IIn England, after a Christmas holiday full of uncertainty about further restrictions, an increase in Omicron Covid cases and disrupted Christmas plans due to self-isolating family members, they returned to school for a new semester in early January.
Just days before the teachers returned to school, a new board from the Ministry of Education (DfE) emerged, according to which all high school students should wear veils in the classroom in an effort to stop the rise in Omicron cases.
Three teachers in England talk about their first week of the semester and their worries for the coming weeks.
“I don’t think I’ve known so badly since I started teaching almost 20 years ago.”
“It was terrible,” said Julia *, who teaches high school in London. “Less than half of our students showed up for a lateral flow test before the start of the semester, and several of our parents did not give permission for their children to be tested.”
Julia said she felt worried because students were hesitant to wear veils and many of their staff were ill. “We’re already talking about having to send students home because we don’t have enough coverage,” said the 50-year-old, who has been in the profession for almost 20 years. “I’m completely stabbed and I’ve had Covid twice – catching him again is inevitable at this point.”
She said her school had a high number of disadvantaged children and the situation with Covid had worsened after years with little or no funding. “We don’t have enough toilets, so we use portals, and sometimes when it rains too much in my class, it floods me. At the end of the day, it is the children who lose.
“I think this government is an absolute hit and schools are hanging dry. Announcements are left at the last minute, when it would be a great help to thinking on a larger scale. At the end of the day, learning is good when you can plan effectively. I don’t think I’ve known that bad in schools since I started teaching. “
“We feel paralyzed”
Tom, 40, a deputy principal in Essex who leads the response to Covid at his high school, said staff and student absences were the highest since the pandemic.
“Every day we admit a different grade group to the school and perform on-site testing. But as we wait for the grades to come, we find that the students have positive tests, “he said. “So I spent most of my time informing employees about positive students, providing online tuition, and informing families when their child would return. We have so many that we had to put them in a centralized table. “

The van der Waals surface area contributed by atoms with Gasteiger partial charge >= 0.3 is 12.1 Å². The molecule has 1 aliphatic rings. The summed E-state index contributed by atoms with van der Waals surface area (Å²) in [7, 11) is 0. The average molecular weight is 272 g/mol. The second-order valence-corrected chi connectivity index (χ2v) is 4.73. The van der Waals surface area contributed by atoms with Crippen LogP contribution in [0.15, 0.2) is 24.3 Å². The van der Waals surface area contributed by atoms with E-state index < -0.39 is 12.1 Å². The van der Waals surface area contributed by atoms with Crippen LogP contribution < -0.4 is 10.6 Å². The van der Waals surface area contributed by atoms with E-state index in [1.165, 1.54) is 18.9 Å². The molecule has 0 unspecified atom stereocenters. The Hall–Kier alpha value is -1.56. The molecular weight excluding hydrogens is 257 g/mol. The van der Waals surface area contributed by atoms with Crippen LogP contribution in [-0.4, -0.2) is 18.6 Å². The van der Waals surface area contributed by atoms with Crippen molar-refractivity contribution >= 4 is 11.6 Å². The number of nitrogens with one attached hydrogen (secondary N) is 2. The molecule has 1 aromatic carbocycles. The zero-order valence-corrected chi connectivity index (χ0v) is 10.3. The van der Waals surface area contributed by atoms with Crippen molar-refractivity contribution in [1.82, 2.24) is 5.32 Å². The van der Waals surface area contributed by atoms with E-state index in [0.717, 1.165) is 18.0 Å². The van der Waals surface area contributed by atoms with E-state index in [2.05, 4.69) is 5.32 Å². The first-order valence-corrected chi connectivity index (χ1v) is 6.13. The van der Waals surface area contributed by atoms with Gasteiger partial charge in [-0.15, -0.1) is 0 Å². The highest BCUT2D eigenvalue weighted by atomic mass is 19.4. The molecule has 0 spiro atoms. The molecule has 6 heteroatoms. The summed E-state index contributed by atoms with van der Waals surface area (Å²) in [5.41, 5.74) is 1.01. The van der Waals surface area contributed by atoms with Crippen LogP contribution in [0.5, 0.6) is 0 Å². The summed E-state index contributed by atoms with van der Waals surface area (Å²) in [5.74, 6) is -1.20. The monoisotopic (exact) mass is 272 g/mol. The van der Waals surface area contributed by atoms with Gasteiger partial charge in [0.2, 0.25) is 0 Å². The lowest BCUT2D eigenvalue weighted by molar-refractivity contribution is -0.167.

The school is well prepared for distance learning, Tom said, but he is bothered by staff shortages. “In mid-December, we started getting hit quite badly. At the beginning of the holiday, me and 20% of my colleagues had a positive test. It was my second positive result during the pandemic. It was obviously disarming for those of us who couldn’t see our families over Christmas. “
Within this period, the school introduced the mandatory wearing of veils in common areas according to government regulations. However, Tom is frustrated that the rule is unenforceable. “DfE said no child should be denied an education if they refuse to wear a mask. The vast majority of our students are really good at it, but we feel a little paralyzed. DfE does not seem to be able to decide. “
‘I’m not sure how much longer I can continue’
For Amanda * in Birmingham, the situation with Covid at her school is better than they expected. “Compared to other periods of the pandemic, we did not have many absences,” said the high school teacher. “The absence of staff is very low and our children in masks were incredibly accommodating.”
Its main concern is the lack of ventilation and the threat of control by Ofsted. “I have a CO2 monitor in my class, but no real instructions on how to use it. The values seem normal, but if they increase, what should I do? My windows are already open.
“Workload is a huge problem right now. We try to help students catch up and prepare them for exams and teacher-graded grades, while the threat of Ofsted hangs over us. For many of us, this is a fear and we feel that DfE has forgotten that teachers are not immune to Covid’s pressures, let alone preparing for an inspection. “
With the added pay freeze since 2021, Amanda and her colleagues are feeling a pinch of continuing pressure. “Teaching used to be a well-paid job with a good pension, but with historically high inflation and energy bills rising, I’m not sure how much longer I’ll be able to continue.”
* Some names have been changed.